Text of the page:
Crazy quilting in the cortex

cortical-columns
neuroscience
neocortex
quilting
slabs

#21

I think these cell types are probably all pyramidal cells doing different things in different layers of cortex. They are really talking more about column / layer architecture than cell types with this misleading label. Or am I wrong?


#22

Here are my current questions (I have partial answers to some questions, will present my final findings next week):

- What quilting patterns exist in what areas?
- What is common about the features they are projecting across the cortex?
- Which ones are continuous and which have abrupt borders?
- What are the relative sizes of quilting patterns?
- Why do some patterns create more distinctly separated areas than others?
- How could lateral connectivity support or create these quilts?
- What is the capacity of a pyramidal neuron to support these quilts? How many could exist in the same region of cortex? (are they even enforced by pyramidal neurons?)
- How are these quilt groups related to grid cells and locations?
- How do quilting patterns affect the RF of different layers? (why does it matter?)

Also, here is a partial list of the papers I’m reading that inform this subject:

Any thoughts?


#23

This is making sense to me. Every time you apply this quilting, representations get more general.


#24

This is way over my head, so I hope I’m not putting my foot where it doesn’t belong. But seeing that Peter Schiller presentation discussing the Hubel and Wiesel experiment (behavior of neurones in the visual cortex of anaesthesised cats (at 37:36)), I remembered something.

By coïncidence @jhawkins talks about that same experiment during the interview he gave on the Braininspired podcast. He explains that the results from anaesthetised cats is vastly different from data with animals that are awake. It starts at 39:56. According to him, those findings are long since overruled.


#25

Yes and no.

If the animal is awake and attending you have the counter-flowing stream arriving at the perceptual area doing what HTM calls the location signal. This additional signal is a confounding factor is trying to sort out what is flowing UP the sensory stream.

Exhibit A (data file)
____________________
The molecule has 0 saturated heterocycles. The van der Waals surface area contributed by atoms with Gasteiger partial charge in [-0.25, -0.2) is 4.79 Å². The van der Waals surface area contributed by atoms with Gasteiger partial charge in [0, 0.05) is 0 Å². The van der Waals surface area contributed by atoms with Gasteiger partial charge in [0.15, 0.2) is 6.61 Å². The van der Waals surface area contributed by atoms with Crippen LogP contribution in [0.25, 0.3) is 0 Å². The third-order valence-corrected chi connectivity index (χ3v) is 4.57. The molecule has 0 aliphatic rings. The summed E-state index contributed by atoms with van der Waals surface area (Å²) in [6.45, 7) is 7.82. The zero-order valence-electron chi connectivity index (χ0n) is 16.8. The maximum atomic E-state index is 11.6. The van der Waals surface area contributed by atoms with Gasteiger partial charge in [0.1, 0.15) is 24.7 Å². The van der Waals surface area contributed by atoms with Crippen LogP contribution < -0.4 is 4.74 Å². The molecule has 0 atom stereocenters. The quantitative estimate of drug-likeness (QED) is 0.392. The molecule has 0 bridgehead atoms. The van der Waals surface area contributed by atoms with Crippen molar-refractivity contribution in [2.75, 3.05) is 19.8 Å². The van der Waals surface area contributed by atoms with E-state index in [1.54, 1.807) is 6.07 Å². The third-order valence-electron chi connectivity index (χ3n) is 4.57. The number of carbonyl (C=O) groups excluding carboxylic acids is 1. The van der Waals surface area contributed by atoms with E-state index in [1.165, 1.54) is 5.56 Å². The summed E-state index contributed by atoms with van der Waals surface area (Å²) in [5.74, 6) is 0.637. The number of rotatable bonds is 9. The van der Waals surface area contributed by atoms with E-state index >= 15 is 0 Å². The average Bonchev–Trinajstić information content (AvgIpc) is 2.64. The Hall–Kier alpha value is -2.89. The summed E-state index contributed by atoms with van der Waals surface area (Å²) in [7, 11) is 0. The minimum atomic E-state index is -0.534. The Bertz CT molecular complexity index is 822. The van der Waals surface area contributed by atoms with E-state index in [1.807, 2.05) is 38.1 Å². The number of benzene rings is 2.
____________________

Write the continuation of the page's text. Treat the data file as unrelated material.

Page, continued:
The H&W work and what has followed is useful in sorting out what is going up the hierarchy.


#26

These cats were not doing object recognition. I think the responses they were seeing were rote edge detection from the retinas sparking and echoing through the cortex, but nothing was catching them.


#27

I’ll be leading a journal club on Crazy Quilting next week with the Numenta research team. I will record it and show you all, so stay tuned for that. In the meantime, here are my notes. I’m not promising they will make any sense.


#28

Very good start. I am planning to hunt down the reference(s?) that mentions cells OTHER than pyramidal in mapping RFs. I can’t remember which paper(s) it was in so I will have to get lucky in search terms.

This is one of the problems in having 13K papers in the library, with many of them scans. Naming and key words are everything it finding anything. Unfortunately - I did not learn this until it had grown to a large mess.
I have some housekeeping to do; a lot of it.

Sigh.


#29

Well, I think I would also see different color patterns if they gave me a double dose of ketamine. ;-).


#30

@rhyolight - looking at your notes - how are you feeling about the possibility that the scope of a quilt dovetails to the local spread of activation fields?

Also - How are you feeling about the “well shuffled” part where the local features in the association area include a mix of local and distant sensing interspersed with other modalities? I can see how some of this would happen with level skipping between the maps and patches in each hierarchy.

It seems to me that these will have to be in the same local area to form an SDR that includes this information to do sensory fusion. If it is not done all in one space it will have to be done scattered over some map-2-map connections. Considering the known topology of the inter-map connections it seems likely that much of this fusion is done in the association areas.

or

https://www.cell.com/neuron/pdf/S0896-6273(15)00765-5.pdf